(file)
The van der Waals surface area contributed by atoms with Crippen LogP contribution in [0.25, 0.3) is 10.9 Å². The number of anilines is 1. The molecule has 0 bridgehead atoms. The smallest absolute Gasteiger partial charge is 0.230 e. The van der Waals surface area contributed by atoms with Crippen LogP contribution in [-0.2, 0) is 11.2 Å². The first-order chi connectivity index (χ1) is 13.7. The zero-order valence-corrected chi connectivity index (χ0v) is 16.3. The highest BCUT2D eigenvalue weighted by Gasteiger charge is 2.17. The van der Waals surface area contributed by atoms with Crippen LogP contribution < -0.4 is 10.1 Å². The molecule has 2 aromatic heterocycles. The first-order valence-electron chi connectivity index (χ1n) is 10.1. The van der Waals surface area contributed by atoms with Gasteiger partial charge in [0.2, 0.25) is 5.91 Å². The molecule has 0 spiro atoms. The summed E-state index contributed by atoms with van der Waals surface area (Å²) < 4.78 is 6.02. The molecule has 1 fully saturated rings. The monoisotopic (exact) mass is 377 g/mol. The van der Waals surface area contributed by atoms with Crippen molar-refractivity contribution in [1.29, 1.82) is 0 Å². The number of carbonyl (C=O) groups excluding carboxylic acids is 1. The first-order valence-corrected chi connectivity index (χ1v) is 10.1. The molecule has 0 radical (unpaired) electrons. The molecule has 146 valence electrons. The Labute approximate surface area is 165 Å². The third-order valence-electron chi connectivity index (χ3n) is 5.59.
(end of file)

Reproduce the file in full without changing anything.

The van der Waals surface area contributed by atoms with Crippen LogP contribution in [0.25, 0.3) is 10.9 Å². The number of anilines is 1. The molecule has 0 bridgehead atoms. The smallest absolute Gasteiger partial charge is 0.230 e. The van der Waals surface area contributed by atoms with Crippen LogP contribution in [-0.2, 0) is 11.2 Å². The first-order chi connectivity index (χ1) is 13.7. The zero-order valence-corrected chi connectivity index (χ0v) is 16.3. The highest BCUT2D eigenvalue weighted by Gasteiger charge is 2.17. The van der Waals surface area contributed by atoms with Crippen LogP contribution < -0.4 is 10.1 Å². The molecule has 2 aromatic heterocycles. The first-order valence-electron chi connectivity index (χ1n) is 10.1. The van der Waals surface area contributed by atoms with Gasteiger partial charge in [0.2, 0.25) is 5.91 Å². The molecule has 0 spiro atoms. The summed E-state index contributed by atoms with van der Waals surface area (Å²) < 4.78 is 6.02. The molecule has 1 fully saturated rings. The monoisotopic (exact) mass is 377 g/mol. The van der Waals surface area contributed by atoms with Crippen molar-refractivity contribution in [1.29, 1.82) is 0 Å². The number of carbonyl (C=O) groups excluding carboxylic acids is 1. The first-order valence-corrected chi connectivity index (χ1v) is 10.1. The molecule has 0 radical (unpaired) electrons. The molecule has 146 valence electrons. The Labute approximate surface area is 165 Å². The third-order valence-electron chi connectivity index (χ3n) is 5.59.